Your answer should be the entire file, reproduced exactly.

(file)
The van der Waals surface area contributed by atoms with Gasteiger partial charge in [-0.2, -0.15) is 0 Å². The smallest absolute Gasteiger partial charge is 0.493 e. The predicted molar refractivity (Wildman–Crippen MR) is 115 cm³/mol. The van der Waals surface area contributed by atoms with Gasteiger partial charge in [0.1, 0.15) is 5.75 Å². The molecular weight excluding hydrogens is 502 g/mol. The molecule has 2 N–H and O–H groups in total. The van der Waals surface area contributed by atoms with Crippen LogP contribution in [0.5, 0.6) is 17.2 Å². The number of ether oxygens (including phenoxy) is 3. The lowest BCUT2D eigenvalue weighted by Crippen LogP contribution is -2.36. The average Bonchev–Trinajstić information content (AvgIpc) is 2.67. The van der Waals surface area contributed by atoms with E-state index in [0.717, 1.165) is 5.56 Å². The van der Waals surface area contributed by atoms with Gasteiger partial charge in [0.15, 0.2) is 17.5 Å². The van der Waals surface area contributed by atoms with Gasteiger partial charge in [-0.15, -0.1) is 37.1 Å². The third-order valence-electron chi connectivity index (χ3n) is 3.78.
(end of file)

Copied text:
The van der Waals surface area contributed by atoms with Gasteiger partial charge in [-0.2, -0.15) is 0 Å². The smallest absolute Gasteiger partial charge is 0.493 e. The predicted molar refractivity (Wildman–Crippen MR) is 115 cm³/mol. The van der Waals surface area contributed by atoms with Gasteiger partial charge in [0.1, 0.15) is 5.75 Å². The molecular weight excluding hydrogens is 502 g/mol. The molecule has 2 N–H and O–H groups in total. The van der Waals surface area contributed by atoms with Crippen LogP contribution in [0.5, 0.6) is 17.2 Å². The number of ether oxygens (including phenoxy) is 3. The lowest BCUT2D eigenvalue weighted by Crippen LogP contribution is -2.36. The average Bonchev–Trinajstić information content (AvgIpc) is 2.67. The van der Waals surface area contributed by atoms with E-state index in [0.717, 1.165) is 5.56 Å². The van der Waals surface area contributed by atoms with Gasteiger partial charge in [0.15, 0.2) is 17.5 Å². The van der Waals surface area contributed by atoms with Gasteiger partial charge in [-0.15, -0.1) is 37.1 Å². The third-order valence-electron chi connectivity index (χ3n) is 3.78.